Mystery of the Invisible Interest Charges

I am paying my credit cards online.  The account management websites are especially slick–especially that for Chase bank.  Chase not only has the best website, they also keep policies and terms of service (along with updates!) on an easy-to-find tab. But on all the credit card websites, I have noticed how cleverly they hide the monthly assessment of fees from the main page. It  is often  hard to find interest rates and fee assessments, not to mention late fees. Of course, if they wanted to, these banks could easily put this information on the main account page.   But they don’t. Hmm, I wonder why.

As one salesman said, buying is the pain. Owning is the pleasure.

In other news, Citigroup has recently announced major financial difficulties.  The welfare of employees notwithstanding, this does not surprise me. I had the worst customer experience in my life with Citibank a few years ago.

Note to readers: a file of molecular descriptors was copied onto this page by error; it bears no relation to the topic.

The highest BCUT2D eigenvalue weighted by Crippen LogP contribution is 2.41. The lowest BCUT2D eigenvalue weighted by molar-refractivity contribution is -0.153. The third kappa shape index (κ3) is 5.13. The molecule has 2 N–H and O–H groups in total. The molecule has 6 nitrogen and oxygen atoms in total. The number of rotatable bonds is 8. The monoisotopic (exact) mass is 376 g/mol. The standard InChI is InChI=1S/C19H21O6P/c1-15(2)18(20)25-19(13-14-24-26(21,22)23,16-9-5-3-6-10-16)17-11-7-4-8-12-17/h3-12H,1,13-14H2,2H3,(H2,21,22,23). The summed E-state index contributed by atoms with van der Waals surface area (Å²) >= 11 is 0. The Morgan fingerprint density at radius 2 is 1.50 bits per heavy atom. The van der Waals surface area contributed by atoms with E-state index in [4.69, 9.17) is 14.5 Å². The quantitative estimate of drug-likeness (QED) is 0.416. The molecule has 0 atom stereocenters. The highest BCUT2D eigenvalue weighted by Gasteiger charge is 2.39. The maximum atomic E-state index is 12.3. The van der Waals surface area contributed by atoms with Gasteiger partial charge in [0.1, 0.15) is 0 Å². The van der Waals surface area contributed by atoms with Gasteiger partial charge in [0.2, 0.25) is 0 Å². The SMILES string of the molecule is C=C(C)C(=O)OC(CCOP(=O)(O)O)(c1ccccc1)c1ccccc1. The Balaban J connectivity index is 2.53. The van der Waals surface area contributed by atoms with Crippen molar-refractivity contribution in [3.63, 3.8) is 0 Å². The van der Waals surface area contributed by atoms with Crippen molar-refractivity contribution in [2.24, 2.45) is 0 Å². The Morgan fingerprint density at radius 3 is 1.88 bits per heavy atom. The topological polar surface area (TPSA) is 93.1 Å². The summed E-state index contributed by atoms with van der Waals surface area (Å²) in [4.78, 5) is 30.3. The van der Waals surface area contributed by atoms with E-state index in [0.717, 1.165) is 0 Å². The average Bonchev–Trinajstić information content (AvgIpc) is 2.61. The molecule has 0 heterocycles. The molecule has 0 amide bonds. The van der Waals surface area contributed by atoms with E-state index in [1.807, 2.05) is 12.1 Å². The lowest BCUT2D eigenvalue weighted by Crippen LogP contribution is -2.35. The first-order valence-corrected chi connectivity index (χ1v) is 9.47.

In other credit card/collection news,  I have a landline which I never use. I only use it to connect to DSL (it’s the AT&T tax, as I call it). I have an answering machine attached to it, and my mother is the only one who calls that number (it’s a long story).  I never use this phone, but I receive three computerized collection agency notices. These collection notices are not for me, but for any of a variety of names whose names I do not recognize.

At first, I thought that these were simply calls about a person who used that last number. But over time, I’ve to the conclusion that either  1)someone at one point in time gave the same number for multiple identities or 2)companies are using the pretext of delinquent accounts to sell me something. Most of the time, I have to call the company up (and am put on hold!). If I just ignore the message, the computerized system will continue calling me over and over and over.







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